BY MIKE MUTHAKA
Two things that make school unpleasant for me: Exams, and class presentations. One can make you retake the whole unit. The other could make you want to quit school altogether.
If you screw up the exams you get a daunting GPA and a disappointed parent. If you mess up the presentation everyone laughs at you.
I had a presentation last week, in Helen’s class. I was to report on ‘Leadership and Decision Making’. At first I was worried I wouldn’t hack because I wasn’t well prepared. But I figured it out at the last minute.
I only had to read a few notes from the internet, and then, to drive the point home, I would regal the class with a leadership story of my own.
“In class five I was appointed as class prefect. And there was this girl called Cindy. She was very pretty. I had the biggest crush on her. The trouble was that she was a notorious noisemaker. I was always at a loss. If I wrote her name in the noisemaker’s list it would compromise our thriving relationship.”
I got a few laughs at that. It was by far the best presentation I had ever given, and my palms didn’t even break a sweat. My knees didn’t tremble. I didn’t stumble over my words. I was feeling pretty confident as I walked back to my seat. And for the rest of the day I felt untouchable.
But my glow was spoilt by reports that the end0-of-semester exams are two weeks away. I can already smell the impending misery. The exam room is a scary place to be, really, especially if, like me, you haven’t been studying.
First there’s the unsettling silence. The soundlessness of the exam room eats into your ears, until there’s nothing else but the sound of head scratching and clock ticking.
The hallways become deathly quiet during exams. For two weeks everyone becomes gloomy. Things move slower. Notebooks are retrieved from storage. Mwaks are scribbled. The coffee in the cafeteria tastes like wood ash, and the sun refuses to come out.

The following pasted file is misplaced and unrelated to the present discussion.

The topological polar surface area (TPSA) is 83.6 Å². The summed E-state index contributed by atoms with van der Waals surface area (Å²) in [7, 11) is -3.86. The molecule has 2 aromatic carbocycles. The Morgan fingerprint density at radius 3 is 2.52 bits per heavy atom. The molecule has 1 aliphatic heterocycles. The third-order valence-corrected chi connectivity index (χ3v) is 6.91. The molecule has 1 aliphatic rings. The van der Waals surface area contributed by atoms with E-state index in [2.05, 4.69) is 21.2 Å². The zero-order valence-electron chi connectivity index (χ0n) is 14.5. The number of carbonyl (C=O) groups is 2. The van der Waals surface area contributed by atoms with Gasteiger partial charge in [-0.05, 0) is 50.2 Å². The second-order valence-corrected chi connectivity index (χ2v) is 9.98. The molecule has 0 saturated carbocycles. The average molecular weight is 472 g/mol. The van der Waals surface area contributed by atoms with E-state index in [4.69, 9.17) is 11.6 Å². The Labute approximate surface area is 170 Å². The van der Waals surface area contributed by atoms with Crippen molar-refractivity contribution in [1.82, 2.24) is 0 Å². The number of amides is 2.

It’s also in the way invigilators walk around the room, hands behind their backs, footfalls reverberating on the walls. Sometimes they walk by your desk. And they stand so close you get the sense they’re looking at your answers, judging you, laughing at how wrong you are.
But after 20 years of exams I’ve managed to categorize the different types of students in the exam room.
First there’s the A-Type: The smart-ass. The condescending asshole. Also known as studious interruptus.
He walks into the room with a stupid grin on his face. He doesn’t put much thought in his sitting position. He strides over to a random seat and, on the way there, he passes by a familiar face and asks some silly question like, “Umesoma msee?”
Nkt. Of course he hasn’t studied, you bastard. He’s been watching ‘Family Guy’ and drinking too much vodka.
Our fellow will peruse through a few notes before getting up again. He’ll itch to talk to someone, if only to show off how much he studied. All around him, students will be doing some last minute revision. Some will be huddled together in groups, giving each other pointers, strategizing on the best cheating methods.
But A-Type doesn’t need group work. In fact group work seems like an unnecessary task. He prefers to study alone. But in the exam room he gets the sudden urge to distract everyone else from their reading.